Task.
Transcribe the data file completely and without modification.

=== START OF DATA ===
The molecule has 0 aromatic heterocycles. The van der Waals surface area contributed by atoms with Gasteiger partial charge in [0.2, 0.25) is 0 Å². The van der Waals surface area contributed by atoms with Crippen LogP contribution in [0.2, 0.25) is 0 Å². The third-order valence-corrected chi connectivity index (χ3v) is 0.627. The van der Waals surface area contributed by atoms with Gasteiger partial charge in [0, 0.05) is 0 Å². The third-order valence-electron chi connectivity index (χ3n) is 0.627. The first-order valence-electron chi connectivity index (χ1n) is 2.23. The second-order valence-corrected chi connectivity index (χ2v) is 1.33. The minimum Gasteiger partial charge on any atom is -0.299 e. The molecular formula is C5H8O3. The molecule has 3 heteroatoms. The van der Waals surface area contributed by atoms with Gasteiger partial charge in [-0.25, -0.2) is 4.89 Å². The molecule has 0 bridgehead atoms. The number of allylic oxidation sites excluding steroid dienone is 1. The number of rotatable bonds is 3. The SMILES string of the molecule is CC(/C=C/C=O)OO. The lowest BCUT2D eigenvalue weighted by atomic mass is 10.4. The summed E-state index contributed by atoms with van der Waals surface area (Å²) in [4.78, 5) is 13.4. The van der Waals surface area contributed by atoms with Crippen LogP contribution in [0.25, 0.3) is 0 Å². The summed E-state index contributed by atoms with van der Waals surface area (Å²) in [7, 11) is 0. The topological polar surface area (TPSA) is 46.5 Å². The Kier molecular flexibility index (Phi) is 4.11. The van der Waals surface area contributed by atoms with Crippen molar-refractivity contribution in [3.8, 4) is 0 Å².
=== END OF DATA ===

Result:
The molecule has 0 aromatic heterocycles. The van der Waals surface area contributed by atoms with Gasteiger partial charge in [0.2, 0.25) is 0 Å². The van der Waals surface area contributed by atoms with Crippen LogP contribution in [0.2, 0.25) is 0 Å². The third-order valence-corrected chi connectivity index (χ3v) is 0.627. The van der Waals surface area contributed by atoms with Gasteiger partial charge in [0, 0.05) is 0 Å². The third-order valence-electron chi connectivity index (χ3n) is 0.627. The first-order valence-electron chi connectivity index (χ1n) is 2.23. The second-order valence-corrected chi connectivity index (χ2v) is 1.33. The minimum Gasteiger partial charge on any atom is -0.299 e. The molecular formula is C5H8O3. The molecule has 3 heteroatoms. The van der Waals surface area contributed by atoms with Gasteiger partial charge in [-0.25, -0.2) is 4.89 Å². The molecule has 0 bridgehead atoms. The number of allylic oxidation sites excluding steroid dienone is 1. The number of rotatable bonds is 3. The SMILES string of the molecule is CC(/C=C/C=O)OO. The lowest BCUT2D eigenvalue weighted by atomic mass is 10.4. The summed E-state index contributed by atoms with van der Waals surface area (Å²) in [4.78, 5) is 13.4. The van der Waals surface area contributed by atoms with Crippen LogP contribution in [0.25, 0.3) is 0 Å². The summed E-state index contributed by atoms with van der Waals surface area (Å²) in [7, 11) is 0. The topological polar surface area (TPSA) is 46.5 Å². The Kier molecular flexibility index (Phi) is 4.11. The van der Waals surface area contributed by atoms with Crippen molar-refractivity contribution in [3.8, 4) is 0 Å².